A study bySu (2009)is the closest to our study in that it combines both demand and valuation uncertainty in a single-period model. How- ever, our model's emphasis is more on consumer behavior and explicitly differentiates, incorporates and quantifies opportunistic proclivity. Our paper is set apart from the literature above in three ways. We particularly focus on the impact of abused returns on order quantity, provide closed-form optimality solutions for the cases of uniform and exponential demand uncertainties, and explicitly model the differentiated values of

an excess (unsold) inventory, considering a return due to malfunction (normal or legitimate return) and a product returned after being used by an opportunistic consumer.

In this paper, we aim to shed light on a better understanding of RRPs and consumer return behavior in the setting of inventory management.

To that end, as a contribution to the current body of literature, we apply consumers’ post-purchase behavior exclusively to the determination of optimal order size for a single-period product (such as fashion goods) with demand uncertainty and vulnerability to opportunistic returns. In so doing, we examine the impact of various pertinent parameters on the returns, particularly opportunistic ones.

3. Model formulation

In this section, we set up an analytical model for consumers' post- purchase behavior and the resulting impact on retailers’ profit for a single-period product. The model specifics employed are exhibited in Table 1.

We consider a retailer who is selling a particular single-period (perishable) product such as a fashion garment, at the price of P as set by the market, accompanied by a possibly lenient (full refund of the purchase price) return policy (LRP). The LRP may enable the consumer to attempt to use the product during the return window T (e.g., 90 days) and return with a consumer-borne hassle cost of H dollars per unit. In effect, the consumer is partially refunded (cf.,Chu et al., 1998). The retailer pays W dollars per unit to the manufacturer. Let X be the random variable representing demand for that product during the selling horizon (e.g., season), and assume X is a continuous random variable with probability density function (p.d.f.) fðxÞ with meanμ.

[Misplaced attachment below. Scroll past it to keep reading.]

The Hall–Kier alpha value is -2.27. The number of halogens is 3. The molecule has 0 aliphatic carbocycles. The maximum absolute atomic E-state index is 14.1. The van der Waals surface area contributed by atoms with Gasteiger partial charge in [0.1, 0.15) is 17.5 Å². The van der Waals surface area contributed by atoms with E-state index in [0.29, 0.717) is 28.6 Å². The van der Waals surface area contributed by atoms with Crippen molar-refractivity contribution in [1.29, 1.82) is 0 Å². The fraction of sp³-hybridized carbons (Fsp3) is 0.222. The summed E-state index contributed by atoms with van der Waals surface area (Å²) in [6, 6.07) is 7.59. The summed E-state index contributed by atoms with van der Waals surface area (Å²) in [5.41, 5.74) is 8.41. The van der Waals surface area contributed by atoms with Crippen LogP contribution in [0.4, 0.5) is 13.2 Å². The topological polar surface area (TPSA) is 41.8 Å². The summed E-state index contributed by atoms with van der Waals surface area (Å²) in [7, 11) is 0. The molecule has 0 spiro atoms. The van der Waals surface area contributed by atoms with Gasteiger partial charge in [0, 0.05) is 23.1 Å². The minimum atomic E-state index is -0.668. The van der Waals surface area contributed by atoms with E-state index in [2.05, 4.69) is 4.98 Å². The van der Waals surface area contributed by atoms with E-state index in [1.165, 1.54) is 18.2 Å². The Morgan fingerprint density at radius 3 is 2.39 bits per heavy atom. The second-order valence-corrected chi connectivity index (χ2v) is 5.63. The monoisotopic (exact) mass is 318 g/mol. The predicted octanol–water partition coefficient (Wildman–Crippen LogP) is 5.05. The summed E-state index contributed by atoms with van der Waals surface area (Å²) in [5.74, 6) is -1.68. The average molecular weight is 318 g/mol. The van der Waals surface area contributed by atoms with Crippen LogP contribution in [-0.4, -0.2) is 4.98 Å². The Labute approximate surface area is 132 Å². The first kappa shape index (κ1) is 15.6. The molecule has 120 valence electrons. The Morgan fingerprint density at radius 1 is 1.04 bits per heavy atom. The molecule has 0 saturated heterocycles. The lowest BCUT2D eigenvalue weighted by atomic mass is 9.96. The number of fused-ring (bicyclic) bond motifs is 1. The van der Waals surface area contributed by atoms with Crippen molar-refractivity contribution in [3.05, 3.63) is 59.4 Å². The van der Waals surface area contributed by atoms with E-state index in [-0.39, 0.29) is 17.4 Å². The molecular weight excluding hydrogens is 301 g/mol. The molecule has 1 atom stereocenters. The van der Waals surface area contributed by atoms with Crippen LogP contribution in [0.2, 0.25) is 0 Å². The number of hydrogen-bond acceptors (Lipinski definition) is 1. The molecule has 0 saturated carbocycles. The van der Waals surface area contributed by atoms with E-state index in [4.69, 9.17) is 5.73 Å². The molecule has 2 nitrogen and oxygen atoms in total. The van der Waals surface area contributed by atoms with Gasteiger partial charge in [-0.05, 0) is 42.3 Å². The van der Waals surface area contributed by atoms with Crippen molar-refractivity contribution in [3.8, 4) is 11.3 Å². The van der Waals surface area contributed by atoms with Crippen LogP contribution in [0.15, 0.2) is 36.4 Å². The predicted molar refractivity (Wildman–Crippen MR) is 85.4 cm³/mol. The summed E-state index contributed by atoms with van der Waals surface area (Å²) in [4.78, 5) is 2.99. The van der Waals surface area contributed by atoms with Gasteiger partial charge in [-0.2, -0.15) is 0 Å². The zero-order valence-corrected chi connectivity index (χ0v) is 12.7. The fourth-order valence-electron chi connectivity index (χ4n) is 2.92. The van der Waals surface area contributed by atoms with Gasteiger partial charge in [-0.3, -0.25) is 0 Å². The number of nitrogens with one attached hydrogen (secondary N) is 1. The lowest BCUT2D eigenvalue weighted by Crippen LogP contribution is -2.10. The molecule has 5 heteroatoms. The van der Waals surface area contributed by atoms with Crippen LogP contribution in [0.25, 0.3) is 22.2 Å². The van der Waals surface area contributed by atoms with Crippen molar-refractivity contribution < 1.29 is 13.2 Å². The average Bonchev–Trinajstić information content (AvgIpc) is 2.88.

Fig. 1displays our model setting and the relationship between the retailer-product-consumer trilogy. The model integrates retailers' in- ventory decision-making and consumers’ post-purchase behavior, depending on whether the product matches the tastes and expectations of the consumer. InFig. 1, a square represents a decision node; a circle represents a chance node.

In our model setting, we assume that each consumer arriving at the retail store purchases only one product if it is available. Let us denote by V the random variable representing the consumer's valuation of the product. Let us also denote by v a realization (an observed outcome) of V.

Suppose that the consumer's intrinsic valuation (reservation price) for the Table 1


Q Order quantity

P Selling price, in dollars per unit

P Consumer reservation price, in dollars per unit W Wholesale purchase cost, in dollars per unit H Hassle of returning the product, in dollars per unit E Unit salvage value of the excess (unsold) inventory, in dollars SA Salvage value to the retailer in dollars for a returned abused product SN Salvage value to the retailer in dollars for a legitimately returned product ζ Expected salvage value to the retailer in dollars for a returned product α Propensity to abuse the RRP by an opportunistic consumer, 0α 1 β Propensity to return a mismatched (malfunctioning) product, 0 β  1 m Probability that the product has no functional failure during T T Length of return window (i.e., period), in time units θ Sensitivity of the return window to valuation